Modeling Roles.

A beloved professor of mine introduced me to the work of Jean-Paul Sartre, Existentialism and the theory of Bad Faith. His definition of bad faith:

“Because our own freedom is so terrifying, the vast majority of human beings seek to hide themselves from it. They do this by freezing themselves into some fixed social role. This action is called bad faith. So, instead of affirming my freedom and taking responsibility over each and every action I take, I label myself as something that is set and unchangeable. There are many examples of this. Think of the soldier being charged with crimes against humanity: ‘Don’t look at me, I am a soldier and just obeying orders.'”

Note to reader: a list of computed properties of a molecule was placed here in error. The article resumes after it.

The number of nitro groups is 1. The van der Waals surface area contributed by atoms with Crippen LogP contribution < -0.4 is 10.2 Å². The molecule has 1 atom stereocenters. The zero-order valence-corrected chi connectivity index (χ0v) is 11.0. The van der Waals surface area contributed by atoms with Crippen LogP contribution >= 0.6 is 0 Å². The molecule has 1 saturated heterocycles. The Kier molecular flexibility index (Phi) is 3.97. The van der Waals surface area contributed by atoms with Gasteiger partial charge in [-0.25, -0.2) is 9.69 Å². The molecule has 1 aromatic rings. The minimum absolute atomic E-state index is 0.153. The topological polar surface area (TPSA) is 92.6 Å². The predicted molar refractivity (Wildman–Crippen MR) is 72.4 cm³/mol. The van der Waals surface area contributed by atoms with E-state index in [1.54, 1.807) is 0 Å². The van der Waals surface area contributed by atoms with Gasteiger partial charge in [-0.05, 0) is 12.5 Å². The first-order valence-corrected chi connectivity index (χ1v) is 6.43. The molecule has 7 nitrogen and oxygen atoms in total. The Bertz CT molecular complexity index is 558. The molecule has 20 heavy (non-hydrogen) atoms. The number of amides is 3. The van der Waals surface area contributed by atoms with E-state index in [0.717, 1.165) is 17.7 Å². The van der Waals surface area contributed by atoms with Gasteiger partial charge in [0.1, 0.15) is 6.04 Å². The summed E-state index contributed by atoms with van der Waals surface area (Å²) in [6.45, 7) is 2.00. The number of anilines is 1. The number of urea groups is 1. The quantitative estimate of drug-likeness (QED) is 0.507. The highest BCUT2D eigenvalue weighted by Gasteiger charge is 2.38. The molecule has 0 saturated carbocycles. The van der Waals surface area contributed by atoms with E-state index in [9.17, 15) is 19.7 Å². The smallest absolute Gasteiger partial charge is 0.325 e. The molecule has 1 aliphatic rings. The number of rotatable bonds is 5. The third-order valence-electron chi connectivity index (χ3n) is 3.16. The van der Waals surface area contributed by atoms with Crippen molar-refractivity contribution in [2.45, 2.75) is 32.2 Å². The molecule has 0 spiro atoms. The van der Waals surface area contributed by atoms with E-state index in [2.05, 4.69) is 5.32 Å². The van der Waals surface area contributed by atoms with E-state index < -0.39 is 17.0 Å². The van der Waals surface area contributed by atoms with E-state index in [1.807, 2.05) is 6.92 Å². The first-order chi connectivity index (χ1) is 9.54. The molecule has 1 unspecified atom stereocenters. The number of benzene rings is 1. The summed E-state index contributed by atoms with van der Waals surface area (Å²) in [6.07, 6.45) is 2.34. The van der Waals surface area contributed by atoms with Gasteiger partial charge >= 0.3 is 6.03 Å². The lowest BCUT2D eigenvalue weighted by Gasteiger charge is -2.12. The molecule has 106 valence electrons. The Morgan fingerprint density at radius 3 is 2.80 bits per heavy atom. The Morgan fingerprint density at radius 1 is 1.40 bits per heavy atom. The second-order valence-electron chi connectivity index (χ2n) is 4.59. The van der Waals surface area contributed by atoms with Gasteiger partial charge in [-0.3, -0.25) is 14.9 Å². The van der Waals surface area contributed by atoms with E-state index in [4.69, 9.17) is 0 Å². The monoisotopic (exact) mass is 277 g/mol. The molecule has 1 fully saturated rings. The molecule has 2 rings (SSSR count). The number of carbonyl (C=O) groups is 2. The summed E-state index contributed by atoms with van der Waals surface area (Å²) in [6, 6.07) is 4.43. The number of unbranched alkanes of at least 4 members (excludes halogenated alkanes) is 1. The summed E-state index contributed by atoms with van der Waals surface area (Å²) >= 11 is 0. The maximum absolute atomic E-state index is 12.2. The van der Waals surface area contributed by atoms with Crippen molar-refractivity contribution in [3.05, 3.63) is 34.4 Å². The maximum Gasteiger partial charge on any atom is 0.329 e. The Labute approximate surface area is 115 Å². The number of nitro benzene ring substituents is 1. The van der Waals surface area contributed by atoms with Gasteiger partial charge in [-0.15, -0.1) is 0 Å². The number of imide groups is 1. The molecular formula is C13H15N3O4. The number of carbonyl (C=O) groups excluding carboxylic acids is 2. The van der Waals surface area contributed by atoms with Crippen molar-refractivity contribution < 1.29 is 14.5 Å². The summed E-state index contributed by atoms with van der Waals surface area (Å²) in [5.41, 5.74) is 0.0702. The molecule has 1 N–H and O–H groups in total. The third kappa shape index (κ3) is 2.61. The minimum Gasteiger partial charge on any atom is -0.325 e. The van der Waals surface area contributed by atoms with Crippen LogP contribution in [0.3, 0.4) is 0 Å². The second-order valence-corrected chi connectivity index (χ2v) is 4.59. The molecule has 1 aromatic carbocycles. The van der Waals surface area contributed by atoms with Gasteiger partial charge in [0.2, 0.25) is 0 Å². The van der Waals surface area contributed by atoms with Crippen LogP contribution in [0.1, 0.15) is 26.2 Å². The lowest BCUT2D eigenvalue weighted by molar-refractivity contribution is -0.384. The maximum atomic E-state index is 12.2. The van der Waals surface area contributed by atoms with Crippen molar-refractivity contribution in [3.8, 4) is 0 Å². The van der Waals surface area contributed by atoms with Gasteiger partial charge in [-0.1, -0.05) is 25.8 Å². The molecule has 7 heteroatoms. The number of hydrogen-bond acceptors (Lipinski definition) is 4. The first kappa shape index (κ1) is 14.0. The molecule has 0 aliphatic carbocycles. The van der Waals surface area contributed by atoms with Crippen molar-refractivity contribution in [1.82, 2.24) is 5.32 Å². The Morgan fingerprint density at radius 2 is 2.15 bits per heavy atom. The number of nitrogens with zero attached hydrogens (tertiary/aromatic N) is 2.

This theory was quite familiar because I have witnessed Bad Faith being practice in almost every aspect of life. Of course I never titled it Bad Faith but a similar idea had been formed in my mind a long time ago. I noticed how human beings tended to relinquish control of their social and emotional freedom.

This then lead me to think of Professor Philip Zimbardo‘s Stanford Prison Experiment. I was amazed at how we human being can get lost in labels; how our life intention is reduced to modeling roles.

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